Discussing a new initiative to map the human brain, thus possibly discovering how to cure diseases like Alzheimer’s and Parkinson’s, the president dubbed himself "Scientist-in-Chief." I like Barack Obama’s brain-mapping initiative well enough; it costs $100 million, which is cheap for government work and which could save us a lot of money down the road if it actually leads to advances in curing neurological diseases. At the same time, I can’t help but think that an actual “Scientist-in-Chief” wouldn’t be willing to suggest that vaccines cause autism.

But maybe that’s just me.

Additionally, I would have to think that a “Scientist-in-Chief” would actually care about facts, but again, I am let down; this time by the president’s insistence that 40% of gun sales lack background checks. Glenn Kessler points out that the claim just isn’t true:

There are two key problems with the president’s use of this statistic: The numbers are about two decades old, yet he acts as if they are fresh, and he refers to “purchases” or “sales” when in fact the original report concerned “gun acquisitions” and “transactions.”  Those are much broader categories of data.

As we noted before, the White House said the figure comes from a 1997 Institute of Justice report, written by Philip Cook of Duke University and Jens Ludwig of the University of Chicago.

 This study was based on data collected from a survey in 1994, the same year that the Brady Act requirements for background checks came into effect. In fact, the questions concerned purchases in 1993 and 1994, and the Brady Act went into effect in early 1994 — meaning that some, if not many, of the guns were bought in a pre-Brady environment.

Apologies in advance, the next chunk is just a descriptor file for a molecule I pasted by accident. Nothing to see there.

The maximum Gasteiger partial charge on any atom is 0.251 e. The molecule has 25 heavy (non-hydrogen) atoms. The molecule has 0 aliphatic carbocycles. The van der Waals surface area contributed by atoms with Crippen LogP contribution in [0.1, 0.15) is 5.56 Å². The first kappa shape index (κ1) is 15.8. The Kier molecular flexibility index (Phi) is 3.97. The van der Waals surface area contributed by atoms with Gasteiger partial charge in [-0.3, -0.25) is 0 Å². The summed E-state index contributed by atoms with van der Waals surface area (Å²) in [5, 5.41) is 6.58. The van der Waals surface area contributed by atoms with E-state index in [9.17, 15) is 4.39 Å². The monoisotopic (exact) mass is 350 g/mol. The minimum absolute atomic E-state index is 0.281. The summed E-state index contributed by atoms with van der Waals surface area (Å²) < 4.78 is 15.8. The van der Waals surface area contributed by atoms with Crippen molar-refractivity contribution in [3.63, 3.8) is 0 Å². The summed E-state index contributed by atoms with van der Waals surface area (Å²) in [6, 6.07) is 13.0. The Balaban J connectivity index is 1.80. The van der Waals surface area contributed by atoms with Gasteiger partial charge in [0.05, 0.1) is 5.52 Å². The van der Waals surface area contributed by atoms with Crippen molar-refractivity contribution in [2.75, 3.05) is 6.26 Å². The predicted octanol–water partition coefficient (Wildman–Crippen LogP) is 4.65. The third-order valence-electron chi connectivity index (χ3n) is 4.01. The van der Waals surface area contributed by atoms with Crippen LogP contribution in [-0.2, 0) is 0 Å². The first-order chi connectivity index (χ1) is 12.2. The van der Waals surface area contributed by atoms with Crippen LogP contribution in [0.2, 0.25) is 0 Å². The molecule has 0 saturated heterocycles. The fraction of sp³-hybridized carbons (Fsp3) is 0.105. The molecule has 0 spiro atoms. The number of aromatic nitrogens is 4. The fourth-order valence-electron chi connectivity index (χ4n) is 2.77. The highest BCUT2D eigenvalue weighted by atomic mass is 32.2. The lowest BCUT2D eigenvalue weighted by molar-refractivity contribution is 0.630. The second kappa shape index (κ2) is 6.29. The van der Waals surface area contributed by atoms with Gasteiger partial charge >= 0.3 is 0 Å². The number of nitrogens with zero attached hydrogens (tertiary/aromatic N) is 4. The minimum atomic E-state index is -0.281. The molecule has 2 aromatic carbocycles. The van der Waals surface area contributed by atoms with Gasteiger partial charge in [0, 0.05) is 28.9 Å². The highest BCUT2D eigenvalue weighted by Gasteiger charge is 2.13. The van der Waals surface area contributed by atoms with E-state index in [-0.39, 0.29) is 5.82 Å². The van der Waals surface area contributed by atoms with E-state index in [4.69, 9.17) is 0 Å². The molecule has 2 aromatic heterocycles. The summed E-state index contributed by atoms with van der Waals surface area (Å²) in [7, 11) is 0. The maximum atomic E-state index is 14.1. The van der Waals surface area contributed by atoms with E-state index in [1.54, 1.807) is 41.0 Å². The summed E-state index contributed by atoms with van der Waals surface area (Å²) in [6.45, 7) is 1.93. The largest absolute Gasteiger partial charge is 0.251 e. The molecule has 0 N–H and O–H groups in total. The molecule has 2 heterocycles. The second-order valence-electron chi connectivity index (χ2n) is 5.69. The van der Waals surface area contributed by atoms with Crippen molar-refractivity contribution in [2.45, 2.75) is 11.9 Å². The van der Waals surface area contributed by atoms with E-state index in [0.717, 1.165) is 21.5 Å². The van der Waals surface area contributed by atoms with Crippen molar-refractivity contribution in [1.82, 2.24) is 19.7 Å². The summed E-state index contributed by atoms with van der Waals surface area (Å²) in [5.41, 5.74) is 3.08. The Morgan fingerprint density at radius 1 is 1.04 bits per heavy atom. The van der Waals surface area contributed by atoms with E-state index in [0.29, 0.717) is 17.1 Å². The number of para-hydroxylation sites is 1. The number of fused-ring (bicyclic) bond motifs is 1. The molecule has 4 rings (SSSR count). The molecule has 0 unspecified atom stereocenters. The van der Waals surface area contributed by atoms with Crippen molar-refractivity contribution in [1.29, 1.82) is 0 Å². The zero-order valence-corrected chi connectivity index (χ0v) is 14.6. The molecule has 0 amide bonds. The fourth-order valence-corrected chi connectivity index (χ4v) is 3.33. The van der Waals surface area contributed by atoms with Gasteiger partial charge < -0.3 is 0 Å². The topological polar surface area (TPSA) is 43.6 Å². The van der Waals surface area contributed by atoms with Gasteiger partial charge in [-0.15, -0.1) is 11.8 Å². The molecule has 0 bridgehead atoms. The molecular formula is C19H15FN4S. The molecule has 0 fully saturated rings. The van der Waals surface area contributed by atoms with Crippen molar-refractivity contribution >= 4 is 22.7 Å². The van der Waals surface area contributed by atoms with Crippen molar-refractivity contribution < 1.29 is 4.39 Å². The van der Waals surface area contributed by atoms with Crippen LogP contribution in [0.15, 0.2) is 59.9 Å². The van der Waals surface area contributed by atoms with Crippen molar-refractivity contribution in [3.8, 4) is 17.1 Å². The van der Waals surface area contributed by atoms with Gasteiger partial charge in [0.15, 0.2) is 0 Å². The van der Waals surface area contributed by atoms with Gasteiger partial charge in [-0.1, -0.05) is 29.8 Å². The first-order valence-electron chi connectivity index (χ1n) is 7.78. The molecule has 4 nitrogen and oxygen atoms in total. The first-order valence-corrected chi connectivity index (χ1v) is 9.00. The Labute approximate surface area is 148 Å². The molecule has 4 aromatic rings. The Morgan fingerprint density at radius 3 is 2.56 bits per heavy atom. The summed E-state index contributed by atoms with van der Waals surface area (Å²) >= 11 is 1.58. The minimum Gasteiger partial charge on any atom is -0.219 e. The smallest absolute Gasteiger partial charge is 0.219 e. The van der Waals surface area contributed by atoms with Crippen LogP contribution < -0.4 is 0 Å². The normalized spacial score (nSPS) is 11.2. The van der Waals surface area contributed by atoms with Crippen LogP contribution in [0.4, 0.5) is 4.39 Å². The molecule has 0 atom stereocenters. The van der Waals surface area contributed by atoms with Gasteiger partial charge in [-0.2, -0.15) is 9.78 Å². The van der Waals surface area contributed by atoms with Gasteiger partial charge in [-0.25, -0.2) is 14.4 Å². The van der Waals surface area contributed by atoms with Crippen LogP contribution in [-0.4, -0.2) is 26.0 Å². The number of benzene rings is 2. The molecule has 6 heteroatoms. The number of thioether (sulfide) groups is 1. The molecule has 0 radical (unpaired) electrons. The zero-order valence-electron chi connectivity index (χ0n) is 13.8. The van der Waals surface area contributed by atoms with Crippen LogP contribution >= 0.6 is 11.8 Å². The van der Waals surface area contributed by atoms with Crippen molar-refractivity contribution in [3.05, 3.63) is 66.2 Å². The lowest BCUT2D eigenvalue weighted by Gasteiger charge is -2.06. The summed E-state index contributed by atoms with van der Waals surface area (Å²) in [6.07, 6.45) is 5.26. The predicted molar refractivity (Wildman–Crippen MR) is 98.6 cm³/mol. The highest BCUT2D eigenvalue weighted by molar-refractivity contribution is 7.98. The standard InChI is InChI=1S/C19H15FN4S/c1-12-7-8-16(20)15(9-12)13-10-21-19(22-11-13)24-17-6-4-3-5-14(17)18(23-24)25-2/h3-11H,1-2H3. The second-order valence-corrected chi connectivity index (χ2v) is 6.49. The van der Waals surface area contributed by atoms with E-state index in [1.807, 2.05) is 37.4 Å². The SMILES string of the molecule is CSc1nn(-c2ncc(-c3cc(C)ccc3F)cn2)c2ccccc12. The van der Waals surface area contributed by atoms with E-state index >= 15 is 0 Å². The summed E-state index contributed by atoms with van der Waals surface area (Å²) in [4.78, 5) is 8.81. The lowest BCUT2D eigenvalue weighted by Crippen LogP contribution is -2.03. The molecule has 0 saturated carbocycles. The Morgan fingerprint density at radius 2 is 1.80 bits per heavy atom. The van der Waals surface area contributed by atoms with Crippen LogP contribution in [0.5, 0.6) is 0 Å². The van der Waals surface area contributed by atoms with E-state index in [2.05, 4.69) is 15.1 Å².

Digging deeper, we found that the survey sample was just 251 people. (The survey was done by telephone, using a random-digit-dial method, with a response rate of 50 percent.) With this sample size, the 95 percent confidence interval will be plus or minus six percentage points.

Moreover, when asked whether the respondent bought from a licensed firearms dealer, the possible answers included “probably was/think so” and “probably not,” leaving open the possibility the purchaser was mistaken. (The “probably not” answers were counted as “no.”)

When all of the “yes” and “probably was” answers were added together, that left 35.7 percent of respondents indicating they did not receive the gun from a licensed firearms dealer. Rounding up gets you to 40 percent, although as we noted before, the survey sample is so small it could also be rounded down to 30 percent.

Moreover, when gifts, inheritances and prizes are added in, then the number shrinks to 26.4 percent. (The survey showed that nearly 23.8 percent of the people surveyed obtained their gun either as a gift or inherited it, and about half of them believed a licensed firearms dealer was the source.)

Cook and Ludwig, in a lengthier 1996 study of the data for the Police Foundation, acknowledged the ambiguity in the answers but gave their best estimate as a range of 30 to 40 percent for transactions in the “off-the-books” secondary market. (The shorter 1997 study cited by the White House does not give a range but instead says “approximately 60 percent of gun acquisitions” involved a licensed dealer.)

Meanwhile, note the phrasing in the original report — “acquisitions” and “transactions,” which included trades, gifts and the like. But Obama spoke of “gun purchases,” and his tweet referred to “gun sales.”

Better “Scientists-in-Chief,” please.

Likes

Your source for a certain percentage of things related to Pejman Yousefzadeh.

Networks

Following